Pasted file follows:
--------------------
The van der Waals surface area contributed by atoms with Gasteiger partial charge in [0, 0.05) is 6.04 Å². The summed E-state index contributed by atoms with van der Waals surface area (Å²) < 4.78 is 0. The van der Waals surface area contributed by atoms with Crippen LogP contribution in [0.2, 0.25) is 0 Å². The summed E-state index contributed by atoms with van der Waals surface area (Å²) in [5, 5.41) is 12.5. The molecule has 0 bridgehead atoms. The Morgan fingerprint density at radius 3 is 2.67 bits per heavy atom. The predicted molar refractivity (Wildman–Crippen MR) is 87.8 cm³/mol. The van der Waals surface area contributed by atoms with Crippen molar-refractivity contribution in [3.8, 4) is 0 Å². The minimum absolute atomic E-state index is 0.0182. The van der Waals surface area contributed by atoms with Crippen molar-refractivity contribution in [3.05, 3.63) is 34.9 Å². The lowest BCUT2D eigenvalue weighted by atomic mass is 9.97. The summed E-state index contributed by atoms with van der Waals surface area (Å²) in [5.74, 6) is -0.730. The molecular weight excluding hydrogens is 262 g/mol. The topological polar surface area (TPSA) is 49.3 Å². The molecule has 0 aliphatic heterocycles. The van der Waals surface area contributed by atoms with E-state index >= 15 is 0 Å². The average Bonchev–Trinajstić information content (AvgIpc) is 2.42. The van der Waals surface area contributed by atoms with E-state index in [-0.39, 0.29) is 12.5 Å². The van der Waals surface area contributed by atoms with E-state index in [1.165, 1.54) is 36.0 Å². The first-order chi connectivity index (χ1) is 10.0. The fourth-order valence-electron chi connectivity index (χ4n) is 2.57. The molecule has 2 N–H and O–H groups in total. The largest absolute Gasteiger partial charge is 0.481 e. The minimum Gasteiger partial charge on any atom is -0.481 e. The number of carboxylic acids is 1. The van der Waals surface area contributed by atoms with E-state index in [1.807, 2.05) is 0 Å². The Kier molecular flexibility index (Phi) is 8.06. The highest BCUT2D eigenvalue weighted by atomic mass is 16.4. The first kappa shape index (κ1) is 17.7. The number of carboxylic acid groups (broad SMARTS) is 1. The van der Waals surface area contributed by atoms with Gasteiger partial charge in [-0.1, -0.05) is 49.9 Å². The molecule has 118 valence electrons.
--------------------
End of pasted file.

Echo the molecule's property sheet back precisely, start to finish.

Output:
The van der Waals surface area contributed by atoms with Gasteiger partial charge in [0, 0.05) is 6.04 Å². The summed E-state index contributed by atoms with van der Waals surface area (Å²) < 4.78 is 0. The van der Waals surface area contributed by atoms with Crippen LogP contribution in [0.2, 0.25) is 0 Å². The summed E-state index contributed by atoms with van der Waals surface area (Å²) in [5, 5.41) is 12.5. The molecule has 0 bridgehead atoms. The Morgan fingerprint density at radius 3 is 2.67 bits per heavy atom. The predicted molar refractivity (Wildman–Crippen MR) is 87.8 cm³/mol. The van der Waals surface area contributed by atoms with Crippen molar-refractivity contribution in [3.8, 4) is 0 Å². The minimum absolute atomic E-state index is 0.0182. The van der Waals surface area contributed by atoms with Crippen molar-refractivity contribution in [3.05, 3.63) is 34.9 Å². The lowest BCUT2D eigenvalue weighted by atomic mass is 9.97. The summed E-state index contributed by atoms with van der Waals surface area (Å²) in [5.74, 6) is -0.730. The molecular weight excluding hydrogens is 262 g/mol. The topological polar surface area (TPSA) is 49.3 Å². The molecule has 0 aliphatic heterocycles. The van der Waals surface area contributed by atoms with E-state index >= 15 is 0 Å². The average Bonchev–Trinajstić information content (AvgIpc) is 2.42. The van der Waals surface area contributed by atoms with E-state index in [-0.39, 0.29) is 12.5 Å². The van der Waals surface area contributed by atoms with E-state index in [1.165, 1.54) is 36.0 Å². The first-order chi connectivity index (χ1) is 10.0. The fourth-order valence-electron chi connectivity index (χ4n) is 2.57. The molecule has 2 N–H and O–H groups in total. The largest absolute Gasteiger partial charge is 0.481 e. The minimum Gasteiger partial charge on any atom is -0.481 e. The number of carboxylic acids is 1. The van der Waals surface area contributed by atoms with E-state index in [1.807, 2.05) is 0 Å². The Kier molecular flexibility index (Phi) is 8.06. The highest BCUT2D eigenvalue weighted by atomic mass is 16.4. The first kappa shape index (κ1) is 17.7. The number of carboxylic acid groups (broad SMARTS) is 1. The van der Waals surface area contributed by atoms with Gasteiger partial charge in [-0.1, -0.05) is 49.9 Å². The molecule has 118 valence electrons.